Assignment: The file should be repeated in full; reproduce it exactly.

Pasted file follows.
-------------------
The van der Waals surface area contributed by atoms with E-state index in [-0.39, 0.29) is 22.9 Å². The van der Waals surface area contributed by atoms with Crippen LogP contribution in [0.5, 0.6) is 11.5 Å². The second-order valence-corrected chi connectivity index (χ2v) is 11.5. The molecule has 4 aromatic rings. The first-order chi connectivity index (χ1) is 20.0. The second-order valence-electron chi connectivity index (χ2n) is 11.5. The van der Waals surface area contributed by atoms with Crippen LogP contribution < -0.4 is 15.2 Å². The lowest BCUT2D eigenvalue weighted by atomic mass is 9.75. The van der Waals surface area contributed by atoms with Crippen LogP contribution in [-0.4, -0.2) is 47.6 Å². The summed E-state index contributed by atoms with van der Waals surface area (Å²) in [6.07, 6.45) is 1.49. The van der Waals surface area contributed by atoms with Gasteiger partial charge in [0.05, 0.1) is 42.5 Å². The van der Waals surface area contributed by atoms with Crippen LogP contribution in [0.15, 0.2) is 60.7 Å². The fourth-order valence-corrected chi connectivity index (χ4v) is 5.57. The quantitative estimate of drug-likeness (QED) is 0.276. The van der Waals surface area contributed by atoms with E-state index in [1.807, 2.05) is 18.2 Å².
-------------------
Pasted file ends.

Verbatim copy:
The van der Waals surface area contributed by atoms with E-state index in [-0.39, 0.29) is 22.9 Å². The van der Waals surface area contributed by atoms with Crippen LogP contribution in [0.5, 0.6) is 11.5 Å². The second-order valence-corrected chi connectivity index (χ2v) is 11.5. The molecule has 4 aromatic rings. The first-order chi connectivity index (χ1) is 20.0. The second-order valence-electron chi connectivity index (χ2n) is 11.5. The van der Waals surface area contributed by atoms with Crippen LogP contribution < -0.4 is 15.2 Å². The lowest BCUT2D eigenvalue weighted by atomic mass is 9.75. The van der Waals surface area contributed by atoms with Crippen LogP contribution in [-0.4, -0.2) is 47.6 Å². The summed E-state index contributed by atoms with van der Waals surface area (Å²) in [6.07, 6.45) is 1.49. The van der Waals surface area contributed by atoms with Gasteiger partial charge in [0.05, 0.1) is 42.5 Å². The van der Waals surface area contributed by atoms with Crippen LogP contribution in [0.15, 0.2) is 60.7 Å². The fourth-order valence-corrected chi connectivity index (χ4v) is 5.57. The quantitative estimate of drug-likeness (QED) is 0.276. The van der Waals surface area contributed by atoms with E-state index in [1.807, 2.05) is 18.2 Å².